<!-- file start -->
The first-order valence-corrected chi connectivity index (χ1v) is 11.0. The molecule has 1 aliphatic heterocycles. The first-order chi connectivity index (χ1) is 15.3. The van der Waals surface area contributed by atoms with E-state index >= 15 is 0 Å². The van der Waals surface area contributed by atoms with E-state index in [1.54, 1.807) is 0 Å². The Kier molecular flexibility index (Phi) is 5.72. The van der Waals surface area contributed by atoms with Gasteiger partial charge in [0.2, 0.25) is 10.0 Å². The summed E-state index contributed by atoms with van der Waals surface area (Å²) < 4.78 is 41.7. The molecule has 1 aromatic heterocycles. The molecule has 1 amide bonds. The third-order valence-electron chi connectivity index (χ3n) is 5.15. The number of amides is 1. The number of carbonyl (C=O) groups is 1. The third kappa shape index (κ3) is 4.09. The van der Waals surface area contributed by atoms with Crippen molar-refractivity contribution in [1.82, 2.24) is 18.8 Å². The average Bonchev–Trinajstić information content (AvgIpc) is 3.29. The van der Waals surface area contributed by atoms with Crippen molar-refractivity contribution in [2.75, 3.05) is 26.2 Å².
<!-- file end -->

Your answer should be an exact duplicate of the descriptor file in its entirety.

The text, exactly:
The first-order valence-corrected chi connectivity index (χ1v) is 11.0. The molecule has 1 aliphatic heterocycles. The first-order chi connectivity index (χ1) is 15.3. The van der Waals surface area contributed by atoms with E-state index >= 15 is 0 Å². The van der Waals surface area contributed by atoms with E-state index in [1.54, 1.807) is 0 Å². The Kier molecular flexibility index (Phi) is 5.72. The van der Waals surface area contributed by atoms with Gasteiger partial charge in [0.2, 0.25) is 10.0 Å². The summed E-state index contributed by atoms with van der Waals surface area (Å²) < 4.78 is 41.7. The molecule has 1 aromatic heterocycles. The molecule has 1 amide bonds. The third-order valence-electron chi connectivity index (χ3n) is 5.15. The number of amides is 1. The number of carbonyl (C=O) groups is 1. The third kappa shape index (κ3) is 4.09. The van der Waals surface area contributed by atoms with Crippen molar-refractivity contribution in [1.82, 2.24) is 18.8 Å². The average Bonchev–Trinajstić information content (AvgIpc) is 3.29. The van der Waals surface area contributed by atoms with Crippen molar-refractivity contribution in [2.75, 3.05) is 26.2 Å².